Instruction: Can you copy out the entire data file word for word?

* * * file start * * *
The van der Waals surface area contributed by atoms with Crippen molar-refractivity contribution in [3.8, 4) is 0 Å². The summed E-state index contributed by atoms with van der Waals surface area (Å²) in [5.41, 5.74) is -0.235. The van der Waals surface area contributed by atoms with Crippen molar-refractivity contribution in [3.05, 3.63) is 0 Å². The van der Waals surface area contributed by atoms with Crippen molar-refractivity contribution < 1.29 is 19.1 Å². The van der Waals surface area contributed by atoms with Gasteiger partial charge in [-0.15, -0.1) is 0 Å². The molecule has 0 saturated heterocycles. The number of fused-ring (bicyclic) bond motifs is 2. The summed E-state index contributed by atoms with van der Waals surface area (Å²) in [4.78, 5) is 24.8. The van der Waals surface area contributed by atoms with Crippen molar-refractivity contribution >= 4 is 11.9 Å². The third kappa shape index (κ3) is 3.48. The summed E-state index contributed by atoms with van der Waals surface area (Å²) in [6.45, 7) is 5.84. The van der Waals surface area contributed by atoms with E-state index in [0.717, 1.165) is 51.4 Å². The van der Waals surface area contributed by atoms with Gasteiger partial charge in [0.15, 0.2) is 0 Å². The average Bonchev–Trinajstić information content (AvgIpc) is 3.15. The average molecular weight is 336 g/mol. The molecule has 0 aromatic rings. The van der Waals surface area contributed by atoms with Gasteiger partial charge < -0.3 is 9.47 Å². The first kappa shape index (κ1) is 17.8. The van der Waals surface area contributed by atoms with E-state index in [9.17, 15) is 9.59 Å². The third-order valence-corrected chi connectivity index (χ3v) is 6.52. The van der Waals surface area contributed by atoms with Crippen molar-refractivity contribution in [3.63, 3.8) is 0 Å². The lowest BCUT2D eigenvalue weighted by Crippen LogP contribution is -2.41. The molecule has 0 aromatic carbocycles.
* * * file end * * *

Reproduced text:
The van der Waals surface area contributed by atoms with Crippen molar-refractivity contribution in [3.8, 4) is 0 Å². The summed E-state index contributed by atoms with van der Waals surface area (Å²) in [5.41, 5.74) is -0.235. The van der Waals surface area contributed by atoms with Crippen molar-refractivity contribution in [3.05, 3.63) is 0 Å². The van der Waals surface area contributed by atoms with Crippen molar-refractivity contribution < 1.29 is 19.1 Å². The van der Waals surface area contributed by atoms with Gasteiger partial charge in [-0.15, -0.1) is 0 Å². The molecule has 0 saturated heterocycles. The number of fused-ring (bicyclic) bond motifs is 2. The summed E-state index contributed by atoms with van der Waals surface area (Å²) in [4.78, 5) is 24.8. The van der Waals surface area contributed by atoms with Crippen molar-refractivity contribution >= 4 is 11.9 Å². The third kappa shape index (κ3) is 3.48. The summed E-state index contributed by atoms with van der Waals surface area (Å²) in [6.45, 7) is 5.84. The van der Waals surface area contributed by atoms with E-state index in [0.717, 1.165) is 51.4 Å². The van der Waals surface area contributed by atoms with Gasteiger partial charge in [0.15, 0.2) is 0 Å². The average Bonchev–Trinajstić information content (AvgIpc) is 3.15. The average molecular weight is 336 g/mol. The molecule has 0 aromatic rings. The van der Waals surface area contributed by atoms with Gasteiger partial charge < -0.3 is 9.47 Å². The first kappa shape index (κ1) is 17.8. The van der Waals surface area contributed by atoms with E-state index in [9.17, 15) is 9.59 Å². The third-order valence-corrected chi connectivity index (χ3v) is 6.52. The van der Waals surface area contributed by atoms with Crippen molar-refractivity contribution in [3.63, 3.8) is 0 Å². The lowest BCUT2D eigenvalue weighted by Crippen LogP contribution is -2.41. The molecule has 0 aromatic carbocycles.